This is the first detailed analysis of the fate of Lucretius' De rerum natura from its composition in the 50s BC to the creation of our earliest extant manuscripts during the Carolingian Age. Close investigation of the knowledge of Lucretius' poem among writers throughout the Roman and medieval world allows fresh insight into the work's readership and reception, and a clear assessment of the indirect tradition's value for editing the poem. The first extended analysis of the 170+ subject headings (capitula) that intersperse the text reveals the close engagement of its Roman readers. A fresh inspection and assignation of marginal hands in the poem's most important manuscript (the Oblongus) provides new evidence about the work of Carolingian correctors and offers the basis for a new Lucretian stemma codicum. Further clarification of the interrelationship of Lucretius' Renaissance manuscripts gives additional evidence of the poem's reception and circulation in fifteenth-century Italy.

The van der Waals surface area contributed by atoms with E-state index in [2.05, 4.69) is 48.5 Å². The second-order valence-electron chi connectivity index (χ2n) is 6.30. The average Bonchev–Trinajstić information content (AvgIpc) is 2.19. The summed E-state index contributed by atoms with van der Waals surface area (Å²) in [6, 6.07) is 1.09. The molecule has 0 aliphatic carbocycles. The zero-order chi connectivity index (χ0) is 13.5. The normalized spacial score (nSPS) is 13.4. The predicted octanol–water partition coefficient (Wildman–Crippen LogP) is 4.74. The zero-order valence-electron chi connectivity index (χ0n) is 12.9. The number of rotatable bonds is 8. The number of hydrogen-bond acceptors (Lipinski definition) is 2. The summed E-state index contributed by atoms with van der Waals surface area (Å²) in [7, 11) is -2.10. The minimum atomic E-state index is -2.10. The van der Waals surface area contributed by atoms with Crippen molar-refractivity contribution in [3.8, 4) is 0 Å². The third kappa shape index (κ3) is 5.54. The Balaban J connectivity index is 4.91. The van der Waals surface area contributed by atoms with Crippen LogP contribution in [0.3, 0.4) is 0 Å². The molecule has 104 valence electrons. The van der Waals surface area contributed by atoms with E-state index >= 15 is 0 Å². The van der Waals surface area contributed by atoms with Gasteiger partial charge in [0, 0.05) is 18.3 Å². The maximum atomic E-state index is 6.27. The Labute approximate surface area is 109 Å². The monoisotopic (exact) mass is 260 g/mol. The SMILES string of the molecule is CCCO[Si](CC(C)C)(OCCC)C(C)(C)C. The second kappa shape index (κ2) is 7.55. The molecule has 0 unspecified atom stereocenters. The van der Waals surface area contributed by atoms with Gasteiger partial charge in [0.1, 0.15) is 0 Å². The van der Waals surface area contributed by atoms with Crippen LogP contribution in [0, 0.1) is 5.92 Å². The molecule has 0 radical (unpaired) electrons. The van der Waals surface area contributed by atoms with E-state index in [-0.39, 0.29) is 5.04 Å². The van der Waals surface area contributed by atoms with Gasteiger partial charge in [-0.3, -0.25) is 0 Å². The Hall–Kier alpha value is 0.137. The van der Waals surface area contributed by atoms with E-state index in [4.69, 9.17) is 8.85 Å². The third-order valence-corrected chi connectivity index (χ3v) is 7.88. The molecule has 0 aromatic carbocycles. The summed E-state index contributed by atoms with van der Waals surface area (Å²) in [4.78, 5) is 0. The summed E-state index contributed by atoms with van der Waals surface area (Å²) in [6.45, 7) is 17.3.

David Butterfield is a Fellow of Queens' College and Lecturer in Classics at the University of Cambridge.
Preface; Introduction; 1. A sketch of the extant Lucretian manuscripts; 2. The indirect tradition of Lucretius; 3. The capitula of DRN; 4. The correcting hands of O; 5. The marginal annotations of Q1; Conclusion; Appendix 1. Capitula Lucretiana; Appendix 2. Apparatus fontium Lucreti (ante a.d. millesimum); Appendix 3. The corrections and annotations of O; Appendix 4. The foliation of the Lucretian archetype; Appendix 5. The fate of OQS in the early modern period.